GeneWatch also warns that the priorities of the commercial companies which analyse DNA samples for the database may differ from the needs of the criminal justice system (5). For example, commercial priorities may include:

  • Permanent storage of DNA samples (which contain sensitive genetic information not needed for identification purposes). Companies supplying DNA profiles to the database are paid an annual fee to store the original DNA samples.
  • Undertaking genetic research using the samples and/or database which may lead to new commercial opportunities. Controversial research to date includes attempts to use DNA profiles to predict ethnicity.
  • Expanding the use of new technologies which claim to reveal more personal genetic information (such as genes linked to health, ethnicity, appearance or behaviour).

"Permanent storage of DNA samples; using the database for genetic research; and some new technologies significantly increase privacy concerns. Many of these developments bring marginal, if any, benefits in terms of tackling crime", said Dr Wallace. "A careful balance between crime detection, human rights and privacy would rule out most of these commercial practices".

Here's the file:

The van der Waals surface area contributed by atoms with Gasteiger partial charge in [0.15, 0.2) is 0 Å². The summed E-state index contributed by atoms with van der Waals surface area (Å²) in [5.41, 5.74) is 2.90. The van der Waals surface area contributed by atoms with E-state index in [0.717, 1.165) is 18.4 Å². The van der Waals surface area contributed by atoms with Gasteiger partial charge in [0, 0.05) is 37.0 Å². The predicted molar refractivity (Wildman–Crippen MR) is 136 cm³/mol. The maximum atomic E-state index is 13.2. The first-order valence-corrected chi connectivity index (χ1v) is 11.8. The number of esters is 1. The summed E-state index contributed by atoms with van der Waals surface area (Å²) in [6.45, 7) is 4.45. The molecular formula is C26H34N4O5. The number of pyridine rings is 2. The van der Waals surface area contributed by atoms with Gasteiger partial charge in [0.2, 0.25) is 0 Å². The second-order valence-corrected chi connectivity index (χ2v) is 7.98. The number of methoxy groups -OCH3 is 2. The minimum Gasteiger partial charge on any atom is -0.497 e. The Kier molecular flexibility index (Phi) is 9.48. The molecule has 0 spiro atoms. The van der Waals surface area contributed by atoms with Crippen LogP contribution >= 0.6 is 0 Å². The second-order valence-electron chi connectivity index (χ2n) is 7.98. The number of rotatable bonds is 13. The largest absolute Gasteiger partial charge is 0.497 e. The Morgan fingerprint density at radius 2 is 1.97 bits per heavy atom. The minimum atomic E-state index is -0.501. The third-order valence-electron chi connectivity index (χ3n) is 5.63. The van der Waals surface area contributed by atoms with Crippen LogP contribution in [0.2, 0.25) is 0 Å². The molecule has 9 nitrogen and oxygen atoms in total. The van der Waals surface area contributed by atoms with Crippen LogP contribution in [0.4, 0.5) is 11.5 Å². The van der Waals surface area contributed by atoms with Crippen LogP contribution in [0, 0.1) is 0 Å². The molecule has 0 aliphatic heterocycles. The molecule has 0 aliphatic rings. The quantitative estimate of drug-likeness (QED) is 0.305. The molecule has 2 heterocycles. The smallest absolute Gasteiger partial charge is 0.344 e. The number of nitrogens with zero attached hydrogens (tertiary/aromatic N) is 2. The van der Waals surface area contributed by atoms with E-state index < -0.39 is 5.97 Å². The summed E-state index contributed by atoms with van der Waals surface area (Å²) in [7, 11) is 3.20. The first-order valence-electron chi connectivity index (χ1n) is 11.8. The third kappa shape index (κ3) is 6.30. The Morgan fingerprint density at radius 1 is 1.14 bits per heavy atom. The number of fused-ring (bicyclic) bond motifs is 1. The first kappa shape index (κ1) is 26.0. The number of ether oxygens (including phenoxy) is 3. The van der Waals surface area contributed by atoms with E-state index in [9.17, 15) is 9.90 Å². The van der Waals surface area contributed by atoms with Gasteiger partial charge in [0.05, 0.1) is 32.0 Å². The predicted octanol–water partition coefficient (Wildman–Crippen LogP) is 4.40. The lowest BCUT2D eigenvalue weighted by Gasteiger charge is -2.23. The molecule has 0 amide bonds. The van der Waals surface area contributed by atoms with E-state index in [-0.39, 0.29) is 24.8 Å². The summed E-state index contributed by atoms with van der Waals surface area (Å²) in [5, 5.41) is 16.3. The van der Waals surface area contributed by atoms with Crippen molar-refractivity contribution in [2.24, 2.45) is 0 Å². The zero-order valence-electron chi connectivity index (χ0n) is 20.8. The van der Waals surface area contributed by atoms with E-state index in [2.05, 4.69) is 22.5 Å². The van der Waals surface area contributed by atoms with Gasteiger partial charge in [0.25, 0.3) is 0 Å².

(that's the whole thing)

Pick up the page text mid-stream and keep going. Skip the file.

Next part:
For further information please contact:

Dr Helen Wallace on 01298-871898 (office) or 07903-311584 (mobile).

Dr Wallace is taking part in a debate about the database tonight at the Science Museum’s Dana Centre (12th January, 19:00 to 20:30. Bookings: 020 7942 4040).

Notes to editors:

  1. GeneWatch UK (2005) The Police National DNA Database: Balancing Crime Detection, Human Rights and Privacy. January 2005. Available on:
  2. The latest changes in the law came into effect in April 2004. They allow the police to take DNA samples without consent from anyone who has been arrested for a recordable offence and to store the genetic data and samples indefinitely, regardless of whether the person is charged or convicted.
  3. Recordable offences include being drunk in a public place; failing to leave licensed premises when requested to do so; taking part in a prohibited public procession; some types of trespassing; and begging. Most driving offences are not recordable.
  4. A brief overview of the current system for the Police National Computer is available on: . Records for convicted murderers and rapists are kept permanently but many other records are removed after fixed time periods. In some circumstances (relating to sexual offences) records are also kept when a person has been acquitted. In contrast, all records on the National DNA Database are kept until after the individual’s death.
  5. The House of Commons Science and Technology Committee is now investigating the Government’s plans to partially privatise the Forensic Science Service (FSS). The FSS and two private companies currently analyse DNA samples for the database: LGC Limited and Cellmark.